So, we did not have the objectivity and clarity about a story we want. It will take some more time. But we are navigating this tough time. This is the biggest disaster after the partition.”

Another film director said, “It takes a lot of time to digest the situation and it will take time to decide what to do and search new subjects for movies.

Touching the question of censorship, Ajitpal Singh said, it was these days, not the question of censorship but that of ‘self-censorship’ prevailing in the industry because of the fear of authorities. While another film personality felt one could always find a way to express oneself through the film medium.

IFFM-2021 Awards : Best movie – Soorarai Pottru, Best Actor Suriya Shivakumar, Best Indie Film – Fire In The Mountains & Best Directror Anurag Basu

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By Neeraj Nanda

MELBOURNE, 20 August 2021: The Indian Film Festival of Melbourne 2021 (IFFM-2021) online awards today saw Soorarai Pottru (Tamil) getting the best movie award, Best Actor award went to Suriya Shivakumar, Best Indi Film award went to Fire In The Mountains, Best FDirector Award went to Anurag Basu for Lodo, the winner of the Equality In Cinema (Feature) went to God On The Balcony and the Equality in Cinema (Feature) award went to The Great Indian Kitchen, Winner of the Equality In Cinema (Short) went to Sheer Qorma.

The winner of the Best Performance Female (Feature) went to Vidya Balan for Sherni, Destiny in Cinema award went to Pankaj Tripathi, the award for the Best Web Series went to Mirzapur S2, winner for the Best Performance Female (Series) went to Samantha Akkineni for THe Family mMan S2, the winner for the Best Performance Male (Series) went to Manoj Vajpayee for The Family Man S2, Best Documentary award went to Shut Up Sona among other awards.

The 12 edition of the IFFM is on till 30 August 2021 online and so were the awards were given away through Zoom online for the first time in a glittering event attended by more than 230 participants including award winners.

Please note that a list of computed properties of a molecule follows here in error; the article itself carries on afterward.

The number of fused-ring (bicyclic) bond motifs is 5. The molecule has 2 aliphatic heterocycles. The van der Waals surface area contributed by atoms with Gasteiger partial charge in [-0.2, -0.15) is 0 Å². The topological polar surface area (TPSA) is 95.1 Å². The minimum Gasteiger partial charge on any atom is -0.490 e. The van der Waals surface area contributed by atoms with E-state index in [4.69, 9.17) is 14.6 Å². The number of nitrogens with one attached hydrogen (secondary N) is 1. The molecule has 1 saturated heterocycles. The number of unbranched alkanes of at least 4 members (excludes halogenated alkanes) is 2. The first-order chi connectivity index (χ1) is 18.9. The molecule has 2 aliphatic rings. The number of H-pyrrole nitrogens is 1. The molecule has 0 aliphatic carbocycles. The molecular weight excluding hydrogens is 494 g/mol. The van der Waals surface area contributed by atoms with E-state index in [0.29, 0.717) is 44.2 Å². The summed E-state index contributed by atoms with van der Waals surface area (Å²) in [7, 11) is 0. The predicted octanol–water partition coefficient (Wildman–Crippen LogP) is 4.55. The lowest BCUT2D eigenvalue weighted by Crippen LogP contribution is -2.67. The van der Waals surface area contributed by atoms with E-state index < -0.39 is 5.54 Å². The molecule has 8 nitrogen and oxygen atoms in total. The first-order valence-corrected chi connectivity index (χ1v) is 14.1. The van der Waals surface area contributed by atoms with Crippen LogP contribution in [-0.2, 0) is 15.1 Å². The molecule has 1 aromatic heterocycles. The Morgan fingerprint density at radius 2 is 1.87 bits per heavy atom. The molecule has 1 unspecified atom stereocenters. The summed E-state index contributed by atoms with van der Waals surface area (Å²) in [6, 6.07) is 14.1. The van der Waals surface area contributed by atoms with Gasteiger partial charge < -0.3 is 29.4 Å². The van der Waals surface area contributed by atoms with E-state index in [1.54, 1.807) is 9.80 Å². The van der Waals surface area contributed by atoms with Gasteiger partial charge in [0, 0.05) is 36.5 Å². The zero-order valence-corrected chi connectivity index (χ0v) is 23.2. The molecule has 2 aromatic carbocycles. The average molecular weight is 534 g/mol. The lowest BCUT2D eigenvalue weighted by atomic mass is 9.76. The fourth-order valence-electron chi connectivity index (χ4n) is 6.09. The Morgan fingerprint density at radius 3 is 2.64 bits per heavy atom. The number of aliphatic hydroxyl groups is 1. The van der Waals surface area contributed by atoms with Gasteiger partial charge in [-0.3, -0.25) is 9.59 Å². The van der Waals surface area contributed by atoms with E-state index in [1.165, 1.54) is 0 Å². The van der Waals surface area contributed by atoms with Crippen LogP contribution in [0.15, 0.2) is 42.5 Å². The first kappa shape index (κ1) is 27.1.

The Festival honored the centenary of India’s iconic Filmmaker and director Satyajit Ray by showing his 10 movies kicking off with Mahanagar (1963).

Awards were also announced for the Short Film Festival by judges Director Onir and actress Richa Chadha.

Most of the awardees joined the online awards event and talked about their movies. There was also an online media conference at the end of the event.

The festival movies to be shown in cinema halls across Melbourne could not happen because of the COVID-19 lockdown and are likely to be shown when the lockdown is lifted. New dates will be announced accordingly.

The Governor of Victoria and Ministers Jason Wood, Luke Donnellan, and IFFM Director Mitu Bhowmick participated in the event.

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IFFM-2021 QUICK REVIEW : Awakash, Marathi – Silence culminating into life

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By Neeraj Nanda

MELBOURNE, 19 March 2021: The elder sister is forced to go back to her parents’ (not alive) home after ten years. Her younger sister (single) with a troubled past lives there. The two spend many days rarely talking. The past haunts both of them. The younger one grappling with her own identity crisis is protective of her current status. Director Chittaranjan Giri skillfully interweaves their personalities hungry for relief. Space opens up as life moves step by step. The film’s slow pace is realistic. Emotions, circumstances, and moods merge for reconciliation. The movie is a telling tale of silence culminating into life.

Name- Awakash (MA 15+)
Language- Marathi
Duration- 78 minutes
Country- India
Cast- Ashwini Giri, Laxmi Birajdar, Nachiket Devasthali
Director- Chittaranjan Giri

IFFM 2021 opens with Ajitesh Sharma’s ‘WOMB’ : Aug12- 21(Cinemas) & Aug 15-30 (online Australia wide)

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By Neeraj Nanda

MELBOURNE, 1 July 2021: The iconic Indian Film Festival of India (IFFM) 2021, is all set to hit the screens here and Australia-wide online August 12-21 and August 15-30 respectively. One of the world’s top festivals of Indian movies, the IFFM-2021 will this year have over 70 movies including documentaries and short films in 20 languages. The glittering festival this year which is also the 75th anniversary of India’s Independence is expected to bring cheer and recovery to post-COVID Melbourne.